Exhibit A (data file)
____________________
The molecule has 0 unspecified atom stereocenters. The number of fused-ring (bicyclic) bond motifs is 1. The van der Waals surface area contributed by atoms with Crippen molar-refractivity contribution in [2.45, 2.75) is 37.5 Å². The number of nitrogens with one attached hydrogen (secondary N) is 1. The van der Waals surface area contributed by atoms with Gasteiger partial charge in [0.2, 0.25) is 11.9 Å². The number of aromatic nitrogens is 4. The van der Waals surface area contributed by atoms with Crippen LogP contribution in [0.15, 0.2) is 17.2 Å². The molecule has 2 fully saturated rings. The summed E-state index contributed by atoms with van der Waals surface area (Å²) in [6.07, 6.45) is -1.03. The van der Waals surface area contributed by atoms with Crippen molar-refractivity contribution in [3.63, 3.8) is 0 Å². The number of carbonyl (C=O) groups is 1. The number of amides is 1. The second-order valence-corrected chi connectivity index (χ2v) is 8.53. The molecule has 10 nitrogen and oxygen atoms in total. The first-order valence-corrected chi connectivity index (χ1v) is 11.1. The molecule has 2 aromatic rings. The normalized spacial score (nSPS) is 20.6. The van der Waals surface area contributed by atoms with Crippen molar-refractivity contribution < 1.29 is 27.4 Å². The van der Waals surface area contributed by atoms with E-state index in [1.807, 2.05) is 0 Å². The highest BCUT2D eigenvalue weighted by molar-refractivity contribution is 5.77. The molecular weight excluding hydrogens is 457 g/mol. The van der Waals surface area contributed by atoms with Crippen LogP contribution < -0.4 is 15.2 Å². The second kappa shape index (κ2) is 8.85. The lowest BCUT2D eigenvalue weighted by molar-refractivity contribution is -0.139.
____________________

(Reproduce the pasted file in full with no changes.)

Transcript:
The molecule has 0 unspecified atom stereocenters. The number of fused-ring (bicyclic) bond motifs is 1. The van der Waals surface area contributed by atoms with Crippen molar-refractivity contribution in [2.45, 2.75) is 37.5 Å². The number of nitrogens with one attached hydrogen (secondary N) is 1. The van der Waals surface area contributed by atoms with Gasteiger partial charge in [0.2, 0.25) is 11.9 Å². The number of aromatic nitrogens is 4. The van der Waals surface area contributed by atoms with Crippen LogP contribution in [0.15, 0.2) is 17.2 Å². The molecule has 2 fully saturated rings. The summed E-state index contributed by atoms with van der Waals surface area (Å²) in [6.07, 6.45) is -1.03. The van der Waals surface area contributed by atoms with Crippen molar-refractivity contribution in [3.63, 3.8) is 0 Å². The number of carbonyl (C=O) groups is 1. The number of amides is 1. The second-order valence-corrected chi connectivity index (χ2v) is 8.53. The molecule has 10 nitrogen and oxygen atoms in total. The first-order valence-corrected chi connectivity index (χ1v) is 11.1. The molecule has 2 aromatic rings. The normalized spacial score (nSPS) is 20.6. The van der Waals surface area contributed by atoms with Crippen molar-refractivity contribution < 1.29 is 27.4 Å². The van der Waals surface area contributed by atoms with E-state index in [1.807, 2.05) is 0 Å². The highest BCUT2D eigenvalue weighted by molar-refractivity contribution is 5.77. The molecular weight excluding hydrogens is 457 g/mol. The van der Waals surface area contributed by atoms with Crippen LogP contribution < -0.4 is 15.2 Å². The second kappa shape index (κ2) is 8.85. The lowest BCUT2D eigenvalue weighted by molar-refractivity contribution is -0.139.